Important tasks for the TTA

November 22, 1996

Ian Kane's view of the Teacher Training Agency (THES, November 15) amounts to little more than a collection of cliches, which can be summed up as: quangos bad, general teaching council good. A GTC may well have a positive role to play in the future, but the TTA has the job of tackling the here and now.

Ian Kane's note of indignation is not shared by most of the teacher trainers in higher education that I have met, and I have visited nearly every provider of initial teacher training. Reasoned debate on how to raise the quality of teacher training, thereby raising levels of achievement in our classrooms, is now the order of the day in most education circles. The days of "trust me, I'm the professional" are over.

The issues facing us are far too important to be reduced to a game of name-calling and political point-scoring. Whatever Ian Kane's personal views of the TTA there is one thing on which we should all agree. It is the TTA that has put teacher training on the political agenda. For, however much the profession has been subjected to the media spotlight, the TTA has fought the corner on behalf of the profession, arguing for a professional framework which recognises that the vast majority of teachers are competent and receptive to developments that are quite clearly linked to improving levels of achievement among pupils. It has also been the TTA that has managed to link issues of quality and funding, using the latter as a lever in improving standards among providers of teacher training.

We have introduced much needed openness and accountability. This agenda has nothing to do with self-aggrandisement, and everything to do with a desire to see improvements in how our teachers are taught, and how they, in turn, teach future generations. It is also about money. Surely we owe it to taxpayers to ensure that their money is well spent - the figures involved exceed Pounds 150 million.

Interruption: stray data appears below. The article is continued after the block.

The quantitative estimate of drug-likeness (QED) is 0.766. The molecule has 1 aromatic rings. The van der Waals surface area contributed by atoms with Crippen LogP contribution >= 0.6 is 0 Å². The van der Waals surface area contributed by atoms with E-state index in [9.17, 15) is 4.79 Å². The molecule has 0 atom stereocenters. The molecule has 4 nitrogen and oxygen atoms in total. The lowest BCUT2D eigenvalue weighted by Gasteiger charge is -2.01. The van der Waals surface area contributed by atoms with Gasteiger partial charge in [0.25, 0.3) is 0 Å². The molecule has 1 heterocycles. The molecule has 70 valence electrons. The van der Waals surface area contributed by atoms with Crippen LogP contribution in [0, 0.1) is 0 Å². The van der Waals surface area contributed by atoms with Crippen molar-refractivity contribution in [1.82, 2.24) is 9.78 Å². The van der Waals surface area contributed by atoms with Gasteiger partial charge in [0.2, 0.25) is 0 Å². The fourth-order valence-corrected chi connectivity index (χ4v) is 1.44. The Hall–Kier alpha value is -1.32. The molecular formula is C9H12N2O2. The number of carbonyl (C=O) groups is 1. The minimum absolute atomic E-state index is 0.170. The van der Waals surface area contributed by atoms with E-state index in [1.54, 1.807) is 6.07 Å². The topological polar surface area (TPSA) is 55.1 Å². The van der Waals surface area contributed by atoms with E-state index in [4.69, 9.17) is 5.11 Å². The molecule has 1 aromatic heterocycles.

The TTA has succeeded in developing fruitful relationships with many providers of teacher training. They recognise the incentives we have built in so that more students can go to the best providers. It is interesting to note that several leading academics have, privately, expressed support for the TTA's single-mindedness on quality. They do not, unsurprisingly, want to be associated with reactive and reactionary views.

This same audience has also responded so well to the TTA's framework on funding, built solidly on strategic planning by higher education providers. Where else in higher education are there three-year student number contracts, based on planning meetings with the funding body? Where else is there an Pounds 8 million allocations scheme without the dead weight of centrally determined bursaries to help universities and colleges attract and support students in key areas of under-recruitment? Where else are historical funding differences, under which teacher training often had to be subsidised from precious research budgets, being tackled - and to sensible timescales?

This, and so much more, is what the TTA is doing to raise standards. We cannot sit on the sidelines waiting for the day when a general teaching council may be created to take forward much of the work that is of central concern to us. Rather, we believe that action needs to be taken immediately if we are serious about raising standards, and that means taking action on recruitment, training and teaching.

We need to raise the quality on all three fronts to ensure that teachers throughout their professional career benefit from a framework of professional development that puts them on a par with other careers in order that they may provide the best for pupils in their charge.

There is much that has been done in the agency's short history. Much more needs to be done, and we will work with everyone with an interest in improving quality in teacher training and in education generally. The TTA's work has been typified by a partnership approach and we are willing and ready to work with everyone capable of thinking from first principles about the issues we need to tackle.

In its search for new approaches the TTA will encourage, rather than stifle, debate, but we do not fight shy of making tough and uncompromising decisions when it comes to matters of quality. We would be failing in our public duty if we settled for anything less.

Anthea Millett Chief executive Teacher Training Agency

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